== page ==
Dr Peter Warren, Department of Energy and Climate Change, United Kingdom Smart technologies refer to the use of digital and communications technologies based on signals. They include smart appliances, smart equipment, smart heating controls, smart lighting systems, building energy management systems, energy display monitors, smart meters and demand-side response, amongst others. This rapidly evolving area is being driven through innovation that seeks to develop new business models for improving the way energy is consumed and managed. The development and uptake of smart technologies plays an important role in contributing to meeting the UK’s policy objectives for energy security, affordability for consumers and reducing carbon emissions. Much of the previous policy work in this area has focussed on large consumers, such as those in the industrial and large commercial sectors. However, the evidence base is less well established for small consumers, such as small-to-medium-sized enterprises (SMEs) and domestic consumers. Although individually, consumers in these segments have low energy consumptions, collectively, they are significant. In the UK, as SMEs contribute 25% of business energy consumption and the domestic sector contributes around a third Read more…Warren-Smart-technologies-evidence-and-policy-options1.pdf 954.42 KBWarren-Smart-technologies-evidence-and-policy-options.pdf 420.18 KB
Dr Fionn Rogan, University College Cork, Ireland Dr Paul Bolger, University College Cork,Ireland Prof Brian ó Gallachóir, University College Cork, Ireland This analysis undertakes a meta-analysis of innovation capability in a range of 40 countries. In order to limit global warming to below 2 degrees (and as close as possible to 1.5 degrees, as per the recent Paris Climate Agreement), it is necessary to decarbonise the energy system by at least 80% by 2050 (compared to 1990. This will necessitate extensive innovation, and given the historical low rate of innovation in the energy sector, this emphasizes the severity of the innovation challenge for the energy system. This analysis seeks to answer the following research questions: Are countries that are ranked the highest for innovation, competiveness, and entrepreneurship metrics also ranked the highest on metrics for clean-tech, energy sustainability, and the green economy? Are competencies in general innovation and competiveness part of the enabling conditions for innovative clean-tech, energy sustainability, and the green economy? Is there a positive relationship between countries that manage their environment and countries that are innovative and competitive? Read more…Rogan-Meta-Analysis-of-Energy-Innovation-System.pdf 1.01 MBRogan-Meta-analysis-of-Energy-Innovation-System.pdf 193.26 KB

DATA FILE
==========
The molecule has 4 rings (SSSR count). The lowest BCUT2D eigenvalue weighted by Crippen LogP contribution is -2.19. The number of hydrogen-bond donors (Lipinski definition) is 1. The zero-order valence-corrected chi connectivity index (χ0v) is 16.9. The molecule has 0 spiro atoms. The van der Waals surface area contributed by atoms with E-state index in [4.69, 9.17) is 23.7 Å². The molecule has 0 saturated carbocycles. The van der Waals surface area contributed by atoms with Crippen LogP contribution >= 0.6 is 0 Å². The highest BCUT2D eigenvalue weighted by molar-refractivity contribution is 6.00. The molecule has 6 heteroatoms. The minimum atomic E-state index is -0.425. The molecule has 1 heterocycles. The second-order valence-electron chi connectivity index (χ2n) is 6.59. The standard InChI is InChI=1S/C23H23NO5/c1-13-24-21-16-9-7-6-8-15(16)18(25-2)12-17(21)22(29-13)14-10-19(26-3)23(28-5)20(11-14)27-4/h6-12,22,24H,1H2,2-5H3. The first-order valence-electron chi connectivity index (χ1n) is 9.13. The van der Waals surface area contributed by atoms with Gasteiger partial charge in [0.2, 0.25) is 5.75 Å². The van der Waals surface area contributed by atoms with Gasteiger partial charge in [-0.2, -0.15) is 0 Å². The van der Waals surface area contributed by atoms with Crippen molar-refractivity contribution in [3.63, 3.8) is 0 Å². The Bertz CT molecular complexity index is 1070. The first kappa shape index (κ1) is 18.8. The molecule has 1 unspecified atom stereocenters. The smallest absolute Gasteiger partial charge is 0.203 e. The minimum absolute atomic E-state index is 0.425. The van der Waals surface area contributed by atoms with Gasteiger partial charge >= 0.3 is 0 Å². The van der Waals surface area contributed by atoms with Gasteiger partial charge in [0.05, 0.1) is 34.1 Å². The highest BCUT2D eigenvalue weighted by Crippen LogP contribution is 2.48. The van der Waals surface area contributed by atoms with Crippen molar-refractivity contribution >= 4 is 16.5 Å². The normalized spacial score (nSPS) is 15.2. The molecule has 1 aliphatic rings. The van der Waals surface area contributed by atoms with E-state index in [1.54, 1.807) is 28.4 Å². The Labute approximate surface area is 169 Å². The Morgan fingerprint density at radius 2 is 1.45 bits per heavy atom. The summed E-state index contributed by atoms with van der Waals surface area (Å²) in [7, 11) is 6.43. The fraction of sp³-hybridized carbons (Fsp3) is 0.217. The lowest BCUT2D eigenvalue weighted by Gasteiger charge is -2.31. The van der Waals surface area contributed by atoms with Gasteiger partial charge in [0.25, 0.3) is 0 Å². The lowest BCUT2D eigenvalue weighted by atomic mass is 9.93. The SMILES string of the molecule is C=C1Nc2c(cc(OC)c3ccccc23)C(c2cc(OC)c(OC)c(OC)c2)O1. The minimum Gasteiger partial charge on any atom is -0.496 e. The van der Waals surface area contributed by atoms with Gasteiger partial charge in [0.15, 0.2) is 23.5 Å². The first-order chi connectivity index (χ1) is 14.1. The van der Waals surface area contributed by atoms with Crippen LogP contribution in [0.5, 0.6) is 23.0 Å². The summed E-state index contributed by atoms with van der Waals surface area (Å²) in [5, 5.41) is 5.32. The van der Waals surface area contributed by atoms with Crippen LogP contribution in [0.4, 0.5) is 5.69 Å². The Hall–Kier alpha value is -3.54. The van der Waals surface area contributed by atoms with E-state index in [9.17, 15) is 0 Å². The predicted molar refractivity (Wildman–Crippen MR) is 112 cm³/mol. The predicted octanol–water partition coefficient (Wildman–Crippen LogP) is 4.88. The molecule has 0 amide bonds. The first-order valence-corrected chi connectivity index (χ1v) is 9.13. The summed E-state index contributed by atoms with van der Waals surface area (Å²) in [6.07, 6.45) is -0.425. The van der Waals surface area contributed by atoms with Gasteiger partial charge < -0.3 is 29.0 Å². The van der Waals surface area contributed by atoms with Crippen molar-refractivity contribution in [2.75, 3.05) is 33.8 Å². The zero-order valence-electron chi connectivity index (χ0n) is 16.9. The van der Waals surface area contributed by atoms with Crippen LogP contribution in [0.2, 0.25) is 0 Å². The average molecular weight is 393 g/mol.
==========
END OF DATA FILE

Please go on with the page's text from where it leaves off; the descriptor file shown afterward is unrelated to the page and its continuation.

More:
Ms Samuela Bassi, Grantham Research Institute on Climate Change and the Environment, London School of Economics and Political Science, United Kingdom Prof Samuel Fankhauser, Grantham Research Institute on Climate Change and the Environment, London School of Economics and Political Science, United Kingdom Dr Maria Carvalho, Grantham Research Institute on Climate Change and the Environment, London School of Economics and Political Science, United Kingdom • Overview and relevance Following the Paris Agreement, the focus of EU decision makers has turned again towards domestic policy. Good European and national policies will be essential to achieve the target outlined in the EU’s intended nationally determined contribution (INDC) in the most cost effective way. It is therefore particularly crucial to understand what works in climate policy, and whether the current EU policy architecture is able to facilitate the technology development required to meet future carbon reduction targets. This paper aims to identify the effectiveness of European and domestic policies. It investigates their effectiveness, credibility and unintended consequences. In particular, it assesses whether the current policy framework is fit for purpose to accommodate the required technological and economic transformation Read more…Carvalho_A_Fit-for-Purpose_Energy_Policy_for_the_European_Union1.pdf 1.02 MBCarvalho_A_Fit-for-Purpose_Energy_Policy_for_the_European_Union.pdf 319.17 KB
Deane Somerville, Knowledge Team Manager, Energy Institute The 2016 Energy Barometer Report captures insights from UK energy professionals and enables them to form the energy debate, policymakers, influencers, the industry and the public. Deane Somerville has worked in the Knowledge Team at the Energy Institute for the past three years, and has been involved in the development and production of the Energy Barometer as well as other Knowledge Service products. Prior to joining the EI, he worked in environmental consulting, focusing on contaminated site remediation. Academically, his background is in Geology as well as Energy and Environmental Technology. Deane is a Graduate member of the Energy Institute.
Categories: Conference Presentations, Electricity and nuclear, Energy and environment, Energy demand, Energy economics, Energy efficiency, Energy policy, Energy security, Finance and investment, Gas, Oil, Renewables, Transport
Tags: electricity and nuclear, energy and environment, Energy Barometer, Energy demand, energy economics, Energy efficiency, Energy policy, energy professional survey, energy security, finance and investment, Future energy systems, Gas, Oil, Renewables, transportEnergy_Barometer_2016-Somerville.pdf 1.35 MB